Arriving in Denpasar, Indonesia

Friday, January 13th, 2017

Bartering, Hotels and Toilets

I arrived around ten on Friday night. Though the line through immigration and customs was long it moved swiftly. For those of you not use to the climate, stepping out of the air conditioned airport is going to be quite the experience. Even at night it is hot and humid. Smells hang in the air. They press against your skin. It might smell like flowers, slightly of pollution and definitely of not-Australia-or-America.

Cash is a must-have from the beginning. Luckily, there is a money exchange at the end of customs. I stood in the middle of the plaza I found myself in, staring at rows and rows of people holding up signs with  names for passengers. Whack! Something hits my arm. I turn and there she is! My friend Courtney who I haven’t seen in three years since I left America. Great greeting, Courtney, swinging your bag into me.

If it wasn’t for Courtney I would have been at a loss. In Indonesia YOU. NEED. TO. BARTER. Do NOT accept the first price given to you unless there is an official sign, like a menu, or a museum prices, that have a set price. The people will expect you to barter.

Luckily, I had Courtney. She’d been in Indonesia for a little over a week and she wasn’t tired for the plane ride. A line of taxi drivers stand to one side saying to anyone within earshot “taxi? taxi?”. Though Indonesian and Balinese are both spoken in Bali most people also know at least a little English.

Courtney sets to it. We want a taxi to take us twenty minutes and no way are we paying that much. “Oh, I just came from Ubud for only 400, 000 (rupiah).” She immediately halves it and sticks to it. The taxi driver keeps trying to bring her up but she digs her heels in.and he takes us for 200, 000. The exchange rate to the Australian dollar you divide by ten. For USD divide by 13. Courtney later admitted she could have gone lower but she really just wanted to get back to the hotel.

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Drivers in Denpasar don’t care about traffic laws. If they think there’s a high likelihood of them surviving, they’ll do it. Most people are in scooters but the cars lane split as well. Oh? The traffic light is red? That’s okay, I can zip through. Just hold on and trust they know what they’re doing.

Apart from a few main roads most streets aren’t wider than what you’d find in a suburb and leading off the narrower streets are tiny alleys no wider than two abreast. Mostly pedestrians walk through these and the occasional scooter zips through. The alleys do hold small shops and houses. The taxi drops us off in a slightly wider alley. The only clue that we’ve arrived is a small sign hung off the bottom of a veranda declaring “Rai House Sanur”. Our hotel.

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The door has beautiful carvings around it, like every building in Denpasar. We go in and check-in at a counter and are shown our room up a flight of stairs. It’s a very nice place, close to everything with air-con and decent wifi (not fast enough to upload pictures, but you can keep in touch), and provides breakfast, not to mention two nights here was quite cheap. The room even boasts its own roll of toilet paper, a luxury they’ve provided for travellers. All toilets in the are have what we’re calling an ‘ass sprayer’ to the right of them. A little house that you can use to spray yourself instead of wiping. I’ve avoided them. The toilet in Rai Sanur House also has a little silver switch which, when Courtney gave it a flip, turned out to be a bidet that shoots water quite far if you’re not sitting down to block it.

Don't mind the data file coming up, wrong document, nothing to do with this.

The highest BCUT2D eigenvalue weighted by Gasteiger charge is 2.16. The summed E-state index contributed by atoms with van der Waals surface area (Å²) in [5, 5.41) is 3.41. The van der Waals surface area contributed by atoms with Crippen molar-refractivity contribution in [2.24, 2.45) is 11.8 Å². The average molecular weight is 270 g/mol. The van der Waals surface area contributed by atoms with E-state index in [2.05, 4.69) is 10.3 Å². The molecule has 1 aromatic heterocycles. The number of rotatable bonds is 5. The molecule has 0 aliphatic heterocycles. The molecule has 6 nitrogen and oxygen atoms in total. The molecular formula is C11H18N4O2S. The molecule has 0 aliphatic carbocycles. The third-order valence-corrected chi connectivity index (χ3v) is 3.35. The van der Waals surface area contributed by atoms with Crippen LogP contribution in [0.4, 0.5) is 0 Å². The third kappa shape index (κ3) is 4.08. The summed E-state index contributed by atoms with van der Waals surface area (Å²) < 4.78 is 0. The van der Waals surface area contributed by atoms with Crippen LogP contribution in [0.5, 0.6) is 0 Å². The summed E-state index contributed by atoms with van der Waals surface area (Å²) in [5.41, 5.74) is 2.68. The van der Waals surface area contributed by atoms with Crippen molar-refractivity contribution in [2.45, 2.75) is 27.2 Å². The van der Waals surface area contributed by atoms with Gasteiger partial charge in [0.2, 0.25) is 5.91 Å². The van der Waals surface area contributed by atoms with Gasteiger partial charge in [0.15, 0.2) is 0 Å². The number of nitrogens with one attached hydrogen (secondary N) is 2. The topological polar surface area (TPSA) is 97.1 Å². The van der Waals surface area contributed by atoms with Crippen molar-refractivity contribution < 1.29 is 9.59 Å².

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We settled down to catch up a little and I introduced her to some confectionery popular in Australia including musk sticks, and a Cadbury chocolate snack pack. The chocolate she liked a lot. The musk sticks? I brought those because I knew American’s didn’t like them. When we go to Ubud to meet her friends (she’s here as part of her nursing program, volunteering to teach children about health) we’ll tell them how great they are and watch.

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Wow, that’s a terrible picture.

I’ll be sure to put up my first full day of adventuring as soon as I can. I’m about to go up to Ubud and don’t know what the internet is like (took long enough to get these photos up).

The next post will include an exploration of Denpasar, beautiful art, some light shopping, cute animals and a near death experience!

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2 thoughts on “Arriving in Denpasar, Indonesia

  1. jodiagray

    Did Courtney run to the bathroom and wash her mouth out like the first Americans we convinced to eat musk sticks? Hahaha Can’t help our evil selves, now.

    Like

  2. Pingback: Denpasar, Part 1. Offerings, Traffic and Beaches – Travel for Culture

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